About a year ago, I wrote about using an interactive notebook at home with my son. Since that time, I’ve seen an explosion of tools for interactive notebooks, and I have branched into making more tools. As grammar is my love, I focused on creating an interactive grammar notebook. Today I’m marking the interactive notebook for seventh and eighth grades officially completed!
I wanted to give my readers a special peak inside the notebook for older students because you can only see so much with thumbnails. The finished product has 160 pages covering basic concepts to more difficult ones – types of sentences, verbals, phrases, connotation/ denotation, and language terms.
I’m aware that the eight parts of speech and the parts of a sentence are “supposed” to be taught in lower grades; however, some students may not grasp those concepts or may have never been taught them. Before moving onto higher thinking with grammar, students will need to review:
Because older students want freedom and because every class is different, I created varying pieces for the same topic. Teachers can choose what option best fits a class, or students can pick what works for them.
For instance, “phrases” have three options. You may not need to print all of them – choose your favorite. Another option is to have one piece as the introduction and another at the end for a summary.
The “grunge” or “rough” pieces are not interactive – they don’t have flaps (top right in the picture above). I wanted to provide that option as a time-saving tool, or for students who need differentiated instruction (who maybe cannot work scissors well).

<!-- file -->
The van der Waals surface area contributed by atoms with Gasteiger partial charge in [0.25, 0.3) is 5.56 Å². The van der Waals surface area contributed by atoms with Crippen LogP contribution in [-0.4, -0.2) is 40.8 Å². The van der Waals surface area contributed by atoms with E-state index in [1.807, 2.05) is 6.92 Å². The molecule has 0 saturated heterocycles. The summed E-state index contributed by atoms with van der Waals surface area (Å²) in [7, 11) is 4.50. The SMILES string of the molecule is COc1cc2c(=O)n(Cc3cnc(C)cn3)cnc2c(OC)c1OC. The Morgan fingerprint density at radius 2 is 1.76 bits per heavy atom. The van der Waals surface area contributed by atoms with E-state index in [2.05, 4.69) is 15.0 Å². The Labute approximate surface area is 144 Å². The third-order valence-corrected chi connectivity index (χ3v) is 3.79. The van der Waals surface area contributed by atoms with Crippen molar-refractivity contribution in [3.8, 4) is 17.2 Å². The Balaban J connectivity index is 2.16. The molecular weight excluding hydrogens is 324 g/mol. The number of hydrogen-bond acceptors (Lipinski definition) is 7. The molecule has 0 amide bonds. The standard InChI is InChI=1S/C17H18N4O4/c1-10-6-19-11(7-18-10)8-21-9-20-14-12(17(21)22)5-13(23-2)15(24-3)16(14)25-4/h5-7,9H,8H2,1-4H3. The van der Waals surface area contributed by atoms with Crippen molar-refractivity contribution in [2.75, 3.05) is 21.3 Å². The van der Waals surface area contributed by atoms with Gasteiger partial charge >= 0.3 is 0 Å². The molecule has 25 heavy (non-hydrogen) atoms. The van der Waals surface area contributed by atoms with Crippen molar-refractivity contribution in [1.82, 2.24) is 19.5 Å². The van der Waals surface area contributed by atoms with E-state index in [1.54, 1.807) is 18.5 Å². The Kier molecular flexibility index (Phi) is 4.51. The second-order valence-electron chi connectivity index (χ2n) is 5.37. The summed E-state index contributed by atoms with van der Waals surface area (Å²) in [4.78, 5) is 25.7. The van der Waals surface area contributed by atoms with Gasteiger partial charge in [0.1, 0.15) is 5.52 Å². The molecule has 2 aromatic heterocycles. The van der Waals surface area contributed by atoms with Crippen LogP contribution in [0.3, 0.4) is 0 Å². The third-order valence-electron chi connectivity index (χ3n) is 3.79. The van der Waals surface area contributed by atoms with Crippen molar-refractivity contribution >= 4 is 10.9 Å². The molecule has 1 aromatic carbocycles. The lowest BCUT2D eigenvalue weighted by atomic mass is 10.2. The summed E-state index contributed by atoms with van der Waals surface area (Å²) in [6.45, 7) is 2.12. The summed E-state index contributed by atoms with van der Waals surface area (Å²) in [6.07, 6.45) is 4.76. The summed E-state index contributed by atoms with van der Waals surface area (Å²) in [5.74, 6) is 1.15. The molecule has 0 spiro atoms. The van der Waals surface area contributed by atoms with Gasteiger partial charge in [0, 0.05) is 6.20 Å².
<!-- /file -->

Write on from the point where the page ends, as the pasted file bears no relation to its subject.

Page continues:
One benefit of an interactive notebook is that students can visualize and manipulate the information. While covering potential grammar errors – misplaced modifiers, dangling modifiers, commas with coordinating adjectives – I brainstormed what would give student that visual to remember the content:
Confusing terms and concepts (such as gerunds, participles, infinitives and types of sentences) have pieces which clearly separate the definitions.
Moods in verbs is always a difficult concept for me to teach (students find that concept confusing!) so I spent time working on an interactive piece for moods. The pieces are illustrated. They can be used one per page, or assembled in a mini-book.
A goal throughout the making of this interactive notebook was to make adaptable for various teachers and students. It’s a fine line between making pieces that have meaning and are open-ended for numerous students. “Less is more” works for older students, because they can write examples, rules, answers, or whatever they need to remember for pieces:
As I searched for graphics to speak to students, I resorted to real pictures for connotation and denotation.
Finally, as grammar is language and much of the “language” standards brush with literary and language terms, I included pieces addressing common terms. Each piece is an open book, with a bookshelf for organizing them. A blank sheet of open books is included.
Creating an interactive notebook was difficult. Ultimately I found it rewarding.
I had lots of feedback and constructive criticism online and in person; I want to thank those people. It was a labor of love because I feel so strongly that students grow as ELA learners once they understand grammar.
Want to see the grammar interactive notebook for seventh and eighth grades? It is listed in my TpT store.